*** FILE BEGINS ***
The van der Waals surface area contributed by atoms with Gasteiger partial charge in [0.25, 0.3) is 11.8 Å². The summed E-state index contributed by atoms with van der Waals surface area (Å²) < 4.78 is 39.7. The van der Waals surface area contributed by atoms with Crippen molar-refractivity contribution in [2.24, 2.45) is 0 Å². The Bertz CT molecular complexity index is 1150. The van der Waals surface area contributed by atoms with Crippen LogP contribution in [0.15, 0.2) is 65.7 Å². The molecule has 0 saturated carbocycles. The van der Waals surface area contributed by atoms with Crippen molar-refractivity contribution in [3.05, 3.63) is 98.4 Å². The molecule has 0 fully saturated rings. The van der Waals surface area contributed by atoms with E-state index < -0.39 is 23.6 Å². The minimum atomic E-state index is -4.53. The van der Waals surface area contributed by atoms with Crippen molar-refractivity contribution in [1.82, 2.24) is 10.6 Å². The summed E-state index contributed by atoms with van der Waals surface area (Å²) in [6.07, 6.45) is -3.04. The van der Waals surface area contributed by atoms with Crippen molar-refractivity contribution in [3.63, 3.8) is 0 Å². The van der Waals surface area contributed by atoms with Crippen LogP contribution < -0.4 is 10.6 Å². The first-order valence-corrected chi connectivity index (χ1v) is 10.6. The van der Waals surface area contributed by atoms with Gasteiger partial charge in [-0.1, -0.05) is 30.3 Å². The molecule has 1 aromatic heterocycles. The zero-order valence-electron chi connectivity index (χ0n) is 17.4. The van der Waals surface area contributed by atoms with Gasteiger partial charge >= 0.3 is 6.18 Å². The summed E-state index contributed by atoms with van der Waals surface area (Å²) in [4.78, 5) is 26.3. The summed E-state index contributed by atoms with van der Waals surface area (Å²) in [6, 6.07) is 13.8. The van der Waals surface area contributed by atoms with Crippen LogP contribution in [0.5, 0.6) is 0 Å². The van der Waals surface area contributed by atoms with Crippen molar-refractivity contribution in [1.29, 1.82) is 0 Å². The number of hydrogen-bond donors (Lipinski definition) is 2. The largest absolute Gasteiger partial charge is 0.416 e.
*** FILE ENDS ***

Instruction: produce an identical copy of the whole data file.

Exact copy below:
The van der Waals surface area contributed by atoms with Gasteiger partial charge in [0.25, 0.3) is 11.8 Å². The summed E-state index contributed by atoms with van der Waals surface area (Å²) < 4.78 is 39.7. The van der Waals surface area contributed by atoms with Crippen molar-refractivity contribution in [2.24, 2.45) is 0 Å². The Bertz CT molecular complexity index is 1150. The van der Waals surface area contributed by atoms with Crippen LogP contribution in [0.15, 0.2) is 65.7 Å². The molecule has 0 saturated carbocycles. The van der Waals surface area contributed by atoms with Crippen molar-refractivity contribution in [3.05, 3.63) is 98.4 Å². The molecule has 0 fully saturated rings. The van der Waals surface area contributed by atoms with E-state index < -0.39 is 23.6 Å². The minimum atomic E-state index is -4.53. The van der Waals surface area contributed by atoms with Crippen molar-refractivity contribution in [1.82, 2.24) is 10.6 Å². The summed E-state index contributed by atoms with van der Waals surface area (Å²) in [6.07, 6.45) is -3.04. The van der Waals surface area contributed by atoms with Crippen molar-refractivity contribution in [3.63, 3.8) is 0 Å². The van der Waals surface area contributed by atoms with Crippen LogP contribution < -0.4 is 10.6 Å². The first-order valence-corrected chi connectivity index (χ1v) is 10.6. The van der Waals surface area contributed by atoms with Gasteiger partial charge in [-0.1, -0.05) is 30.3 Å². The molecule has 1 aromatic heterocycles. The zero-order valence-electron chi connectivity index (χ0n) is 17.4. The van der Waals surface area contributed by atoms with Gasteiger partial charge >= 0.3 is 6.18 Å². The summed E-state index contributed by atoms with van der Waals surface area (Å²) in [4.78, 5) is 26.3. The summed E-state index contributed by atoms with van der Waals surface area (Å²) in [6, 6.07) is 13.8. The van der Waals surface area contributed by atoms with Crippen LogP contribution in [0.5, 0.6) is 0 Å². The van der Waals surface area contributed by atoms with Crippen molar-refractivity contribution in [1.29, 1.82) is 0 Å². The number of hydrogen-bond donors (Lipinski definition) is 2. The largest absolute Gasteiger partial charge is 0.416 e.